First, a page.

While Philadelphia holds an abundance of architectural history, preservationists tend to fight fights they think they can win. We fight to save historic row houses and theaters because we know that those financially vested in the demolition don't have the city's historic interest in mind. They have no respect for the bricks and mortar, just their potential profit. 

But they're also fightable. 

Frank Gehry

When it comes to institutions like the Philadelphia Museum of Art, we assume those in charge know better. Cultural institutions are not powerhouses of profit, they're repositories of posterity. But those managing the Philadelphia Museum of Art have been mesmerized by a Lord Voldemort, a Starchitect with the power and prominence to blind us from the fact that he doesn't understand our city.

Faced with a marketing campaign masquerading as an art exhibit, Philadelphians are not asked, "Could our city's artistic legacy be better served in a truly modern museum elsewhere on the Parkway?" Instead we're being told to tolerate what Frank Gehry wants to do to the history we already have.

I'm going to keep asking until the jackhammer hits the first Great Step.

Save the PMA

Cat Urine? No, it's just New Jersey.

Residents of Irwindale, CA thought they had it bad last year when they discovered their air teeming with the smell of freshly chopped chili peppers from a nearby Sriracha factory. Obviously not too many suburban California residents are familiar with the odiferous realities of the Northeast, a region so notoriously stinky that its unique smells have worked their way into pop culture jokes.

"It’s probably just a strange wind pattern coming over those factories in Staten Island where food flavors are made." - Jack Donaghy, 30 Rock

For about a week, South Philadelphia residents have wondered about a mysterious cat piss smell, blaming everything from meth labs to raccoons.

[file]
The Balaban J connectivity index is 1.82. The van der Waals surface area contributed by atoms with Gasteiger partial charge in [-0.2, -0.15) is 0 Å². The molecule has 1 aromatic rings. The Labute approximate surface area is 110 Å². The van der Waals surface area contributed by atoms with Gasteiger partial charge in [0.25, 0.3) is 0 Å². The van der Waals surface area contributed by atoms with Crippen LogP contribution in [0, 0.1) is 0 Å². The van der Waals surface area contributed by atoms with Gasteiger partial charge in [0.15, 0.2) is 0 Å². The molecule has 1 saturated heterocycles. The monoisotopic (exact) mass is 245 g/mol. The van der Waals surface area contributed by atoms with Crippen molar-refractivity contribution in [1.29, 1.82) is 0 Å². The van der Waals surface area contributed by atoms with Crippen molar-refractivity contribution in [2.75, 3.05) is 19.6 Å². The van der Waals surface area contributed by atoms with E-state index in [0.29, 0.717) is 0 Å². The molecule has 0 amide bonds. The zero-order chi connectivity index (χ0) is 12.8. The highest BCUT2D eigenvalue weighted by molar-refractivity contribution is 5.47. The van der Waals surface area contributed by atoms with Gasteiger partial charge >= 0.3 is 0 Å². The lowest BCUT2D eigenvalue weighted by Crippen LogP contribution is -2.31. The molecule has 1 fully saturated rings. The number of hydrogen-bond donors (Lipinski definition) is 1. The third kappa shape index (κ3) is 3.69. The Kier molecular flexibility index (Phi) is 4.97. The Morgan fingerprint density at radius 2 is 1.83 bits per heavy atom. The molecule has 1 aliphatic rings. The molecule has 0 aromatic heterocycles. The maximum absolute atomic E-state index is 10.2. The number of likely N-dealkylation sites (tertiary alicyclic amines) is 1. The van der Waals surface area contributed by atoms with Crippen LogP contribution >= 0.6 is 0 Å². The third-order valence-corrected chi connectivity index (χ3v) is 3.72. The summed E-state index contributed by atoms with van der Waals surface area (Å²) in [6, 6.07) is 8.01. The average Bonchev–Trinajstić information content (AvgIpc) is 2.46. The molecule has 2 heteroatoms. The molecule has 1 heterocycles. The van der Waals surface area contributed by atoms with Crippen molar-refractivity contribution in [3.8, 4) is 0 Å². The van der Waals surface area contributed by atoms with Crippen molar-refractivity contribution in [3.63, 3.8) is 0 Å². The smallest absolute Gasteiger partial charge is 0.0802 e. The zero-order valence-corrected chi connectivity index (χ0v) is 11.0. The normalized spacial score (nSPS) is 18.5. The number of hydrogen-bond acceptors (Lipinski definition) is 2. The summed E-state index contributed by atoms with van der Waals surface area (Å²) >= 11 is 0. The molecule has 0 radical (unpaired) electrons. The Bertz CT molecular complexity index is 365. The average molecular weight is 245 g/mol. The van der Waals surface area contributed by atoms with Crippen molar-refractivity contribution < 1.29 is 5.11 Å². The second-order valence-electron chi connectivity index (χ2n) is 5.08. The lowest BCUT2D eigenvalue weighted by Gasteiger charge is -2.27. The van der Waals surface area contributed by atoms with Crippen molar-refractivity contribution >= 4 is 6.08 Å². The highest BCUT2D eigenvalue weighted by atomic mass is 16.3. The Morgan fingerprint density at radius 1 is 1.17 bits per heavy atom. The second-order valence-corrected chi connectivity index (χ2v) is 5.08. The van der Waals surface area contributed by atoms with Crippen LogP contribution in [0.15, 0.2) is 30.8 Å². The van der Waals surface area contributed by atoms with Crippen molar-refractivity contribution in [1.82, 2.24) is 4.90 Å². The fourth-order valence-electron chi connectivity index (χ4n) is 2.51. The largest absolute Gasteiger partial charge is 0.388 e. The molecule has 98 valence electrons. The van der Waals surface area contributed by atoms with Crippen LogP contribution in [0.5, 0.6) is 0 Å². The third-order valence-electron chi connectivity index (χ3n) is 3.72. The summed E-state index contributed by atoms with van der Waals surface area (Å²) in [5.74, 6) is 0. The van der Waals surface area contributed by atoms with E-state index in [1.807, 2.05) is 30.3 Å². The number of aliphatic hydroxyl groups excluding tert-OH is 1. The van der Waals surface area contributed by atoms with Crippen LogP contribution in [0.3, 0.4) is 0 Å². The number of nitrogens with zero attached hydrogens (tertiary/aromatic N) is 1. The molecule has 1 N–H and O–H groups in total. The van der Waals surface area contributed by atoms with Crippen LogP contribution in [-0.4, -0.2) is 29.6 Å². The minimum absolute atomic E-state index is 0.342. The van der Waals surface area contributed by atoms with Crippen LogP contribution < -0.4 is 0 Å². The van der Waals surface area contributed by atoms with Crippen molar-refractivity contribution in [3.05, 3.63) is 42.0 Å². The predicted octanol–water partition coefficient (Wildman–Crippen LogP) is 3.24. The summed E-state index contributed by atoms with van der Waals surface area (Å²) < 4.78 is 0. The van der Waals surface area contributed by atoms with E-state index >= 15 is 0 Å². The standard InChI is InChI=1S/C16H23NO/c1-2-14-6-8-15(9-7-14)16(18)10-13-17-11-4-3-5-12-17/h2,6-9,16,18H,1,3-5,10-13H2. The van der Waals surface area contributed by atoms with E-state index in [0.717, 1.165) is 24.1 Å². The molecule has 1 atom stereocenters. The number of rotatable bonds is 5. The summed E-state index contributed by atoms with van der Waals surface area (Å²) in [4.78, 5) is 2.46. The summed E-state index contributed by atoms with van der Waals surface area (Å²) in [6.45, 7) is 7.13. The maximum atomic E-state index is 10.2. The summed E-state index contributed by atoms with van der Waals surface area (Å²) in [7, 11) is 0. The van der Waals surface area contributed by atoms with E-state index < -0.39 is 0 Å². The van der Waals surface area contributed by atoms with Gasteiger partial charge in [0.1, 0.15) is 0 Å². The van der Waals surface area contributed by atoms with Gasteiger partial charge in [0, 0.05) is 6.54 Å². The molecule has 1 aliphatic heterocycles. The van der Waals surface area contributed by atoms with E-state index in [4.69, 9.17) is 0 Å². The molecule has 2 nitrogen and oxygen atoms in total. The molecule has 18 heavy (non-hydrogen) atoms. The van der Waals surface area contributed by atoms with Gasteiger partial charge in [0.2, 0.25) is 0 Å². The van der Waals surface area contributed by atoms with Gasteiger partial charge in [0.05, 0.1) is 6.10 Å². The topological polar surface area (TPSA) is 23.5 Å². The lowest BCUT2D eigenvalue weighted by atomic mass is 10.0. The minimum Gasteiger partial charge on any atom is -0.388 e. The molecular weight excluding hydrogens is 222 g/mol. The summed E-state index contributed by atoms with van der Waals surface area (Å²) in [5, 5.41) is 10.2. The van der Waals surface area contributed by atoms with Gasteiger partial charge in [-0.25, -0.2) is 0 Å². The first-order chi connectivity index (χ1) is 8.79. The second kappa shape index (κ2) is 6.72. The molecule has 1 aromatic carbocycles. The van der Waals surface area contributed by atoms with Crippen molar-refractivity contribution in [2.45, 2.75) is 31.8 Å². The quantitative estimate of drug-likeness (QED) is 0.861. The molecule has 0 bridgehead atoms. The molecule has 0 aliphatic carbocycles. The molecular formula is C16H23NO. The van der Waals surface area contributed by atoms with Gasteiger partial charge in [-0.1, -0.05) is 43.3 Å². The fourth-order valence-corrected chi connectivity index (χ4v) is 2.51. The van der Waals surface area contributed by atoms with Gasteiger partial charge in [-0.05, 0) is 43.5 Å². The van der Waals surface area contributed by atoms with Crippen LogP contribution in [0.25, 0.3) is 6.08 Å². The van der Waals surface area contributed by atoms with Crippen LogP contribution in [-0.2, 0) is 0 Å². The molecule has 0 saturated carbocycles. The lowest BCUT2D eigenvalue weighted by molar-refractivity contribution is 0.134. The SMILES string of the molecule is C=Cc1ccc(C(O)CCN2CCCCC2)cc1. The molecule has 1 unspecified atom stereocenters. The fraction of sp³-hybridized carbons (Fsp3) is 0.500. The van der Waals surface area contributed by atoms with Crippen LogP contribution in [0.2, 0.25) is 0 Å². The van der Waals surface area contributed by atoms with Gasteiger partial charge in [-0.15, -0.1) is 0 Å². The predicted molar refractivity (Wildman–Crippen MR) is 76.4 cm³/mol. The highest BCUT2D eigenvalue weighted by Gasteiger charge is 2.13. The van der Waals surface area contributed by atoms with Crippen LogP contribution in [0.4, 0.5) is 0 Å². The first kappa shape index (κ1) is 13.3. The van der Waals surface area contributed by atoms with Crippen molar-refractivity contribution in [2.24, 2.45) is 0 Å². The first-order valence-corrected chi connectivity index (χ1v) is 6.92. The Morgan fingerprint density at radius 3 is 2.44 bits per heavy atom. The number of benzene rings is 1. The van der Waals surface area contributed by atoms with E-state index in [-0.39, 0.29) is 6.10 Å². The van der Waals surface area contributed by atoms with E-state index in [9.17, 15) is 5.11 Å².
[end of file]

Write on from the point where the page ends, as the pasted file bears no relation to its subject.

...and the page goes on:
But the Passyunk Post narrowed it down to a likely source,a  power plant being built in West Deptford, NJ, just south of Philadelphia's Navy Yard. 

Try as the Garden State might, it seems it will never shred its reputation.

GeoGuessr Philadelphia

How well do you know Philadelphia? GeoGuessr offers a new game for those cramped into cubicles to waste time on the internet, and it's addictive.

It uses random Google Street View images of your city and challenges you to guess the location, then gives you points depending on how close you are.  

Give it a go here

Saturday, July 19, 2014

Chinatown's Project H.O.M.E.

Project H.O.M.E., an organization that provides shelter and assistance to low income residents, has joined the Philadelphia Chinatown Development Corporation to build a low-income apartment building near 8th and Arch. The building at 810 Arch Street will occupy a former surface lot donated by the Philadelphia Housing Authority. 

Philadelphia is getting more than just a handsome apartment building in a neighborhood desperate for development, Center City is getting a badly needed resource for those struggling to get back on their feet.

A Farewell Voyage for the SS United States

SS United States in South Philadelphia
Passyunk Post reported that the SS United States, the once glamorous ocean liner docked near South Philadelphia's IKEA, might be moving to New York. In 1952 the ship crossed the Atlantic in about three and a half days, the fastest commercial voyage across the Atlantic to this day.

While ideas have occasionally floated around keeping the ship in Philadelphia as a destination attraction, perhaps a casino or large entertainment complex, the cost could easily exceed $300M. 

Other cities have expressed interest in the ship including Miami, Baltimore, and even Chester. But regardless of the high cost of renovation required, such an experimental venue would also need a promising return and Philadelphia's market may simply not be capable of maintaining such a unique space, at least not yet.

Wherever she ends up, be it Miami or Brooklyn, it's nice to see that the reverence of such history is being respected. 

Despite her dilapidated condition and stripped interior, the SS United States fared far better than her sister, the SS America, which broke loose from a tugboat in 1993 and ran aground off the coast of the Canary Islands where it cracked in half and spent the next twenty years slowly rusting into the sea.

SS America in the Canary Islands

Friday, July 18, 2014

Ample Parking, Day or Night

When I first moved to Washington, D.C. almost twenty years ago, my large studio cost a modest $450 a month, development was stale, and the internet was for nerds. Today my first apartment - untouched and still teeming with more roaches than Joe's Apartment - asks a whopping $1200 a month. And that's considered affordable.

Twenty years old and raised on a farm, I was just tiptoeing my way into urban life. Put your license and cash in your sock at night, but leave a few bucks in your wallet in case you get mugged. Don't make eye contact with the beggars. And don't go in Meridian Hill Park after sundown unless you're buying drugs or a blow job. 

The neighborhood once home to abandoned embassies, one of them torched, is now full of microbrews, new families, and strollers extending all the way to Maryland.